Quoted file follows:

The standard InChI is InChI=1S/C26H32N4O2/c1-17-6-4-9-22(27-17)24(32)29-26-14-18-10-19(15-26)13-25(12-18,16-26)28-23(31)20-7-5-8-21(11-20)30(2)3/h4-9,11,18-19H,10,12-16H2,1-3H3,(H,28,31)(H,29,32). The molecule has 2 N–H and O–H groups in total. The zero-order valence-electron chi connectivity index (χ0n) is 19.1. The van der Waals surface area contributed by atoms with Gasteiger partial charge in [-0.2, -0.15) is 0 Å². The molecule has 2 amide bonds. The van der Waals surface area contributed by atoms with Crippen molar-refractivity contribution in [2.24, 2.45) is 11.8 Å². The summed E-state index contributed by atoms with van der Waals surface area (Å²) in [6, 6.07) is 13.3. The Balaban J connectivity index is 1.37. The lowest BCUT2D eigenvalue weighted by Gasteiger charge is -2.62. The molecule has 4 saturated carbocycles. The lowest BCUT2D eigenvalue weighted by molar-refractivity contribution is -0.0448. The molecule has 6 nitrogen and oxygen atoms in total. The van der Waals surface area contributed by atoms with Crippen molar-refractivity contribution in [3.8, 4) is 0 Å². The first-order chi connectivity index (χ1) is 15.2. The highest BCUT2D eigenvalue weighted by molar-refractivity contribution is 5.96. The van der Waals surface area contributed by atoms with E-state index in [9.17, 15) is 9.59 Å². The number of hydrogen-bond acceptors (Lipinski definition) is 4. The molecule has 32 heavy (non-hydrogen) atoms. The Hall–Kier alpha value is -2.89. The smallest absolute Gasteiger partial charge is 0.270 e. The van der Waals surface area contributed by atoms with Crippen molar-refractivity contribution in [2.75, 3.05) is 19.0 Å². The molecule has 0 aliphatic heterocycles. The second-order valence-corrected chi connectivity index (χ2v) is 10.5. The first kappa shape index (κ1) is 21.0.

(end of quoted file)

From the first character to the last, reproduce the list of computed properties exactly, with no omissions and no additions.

The standard InChI is InChI=1S/C26H32N4O2/c1-17-6-4-9-22(27-17)24(32)29-26-14-18-10-19(15-26)13-25(12-18,16-26)28-23(31)20-7-5-8-21(11-20)30(2)3/h4-9,11,18-19H,10,12-16H2,1-3H3,(H,28,31)(H,29,32). The molecule has 2 N–H and O–H groups in total. The zero-order valence-electron chi connectivity index (χ0n) is 19.1. The van der Waals surface area contributed by atoms with Gasteiger partial charge in [-0.2, -0.15) is 0 Å². The molecule has 2 amide bonds. The van der Waals surface area contributed by atoms with Crippen molar-refractivity contribution in [2.24, 2.45) is 11.8 Å². The summed E-state index contributed by atoms with van der Waals surface area (Å²) in [6, 6.07) is 13.3. The Balaban J connectivity index is 1.37. The lowest BCUT2D eigenvalue weighted by Gasteiger charge is -2.62. The molecule has 4 saturated carbocycles. The lowest BCUT2D eigenvalue weighted by molar-refractivity contribution is -0.0448. The molecule has 6 nitrogen and oxygen atoms in total. The van der Waals surface area contributed by atoms with Crippen molar-refractivity contribution in [3.8, 4) is 0 Å². The first-order chi connectivity index (χ1) is 15.2. The highest BCUT2D eigenvalue weighted by molar-refractivity contribution is 5.96. The van der Waals surface area contributed by atoms with E-state index in [9.17, 15) is 9.59 Å². The number of hydrogen-bond acceptors (Lipinski definition) is 4. The molecule has 32 heavy (non-hydrogen) atoms. The Hall–Kier alpha value is -2.89. The smallest absolute Gasteiger partial charge is 0.270 e. The van der Waals surface area contributed by atoms with Crippen molar-refractivity contribution in [2.75, 3.05) is 19.0 Å². The molecule has 0 aliphatic heterocycles. The second-order valence-corrected chi connectivity index (χ2v) is 10.5. The first kappa shape index (κ1) is 21.0.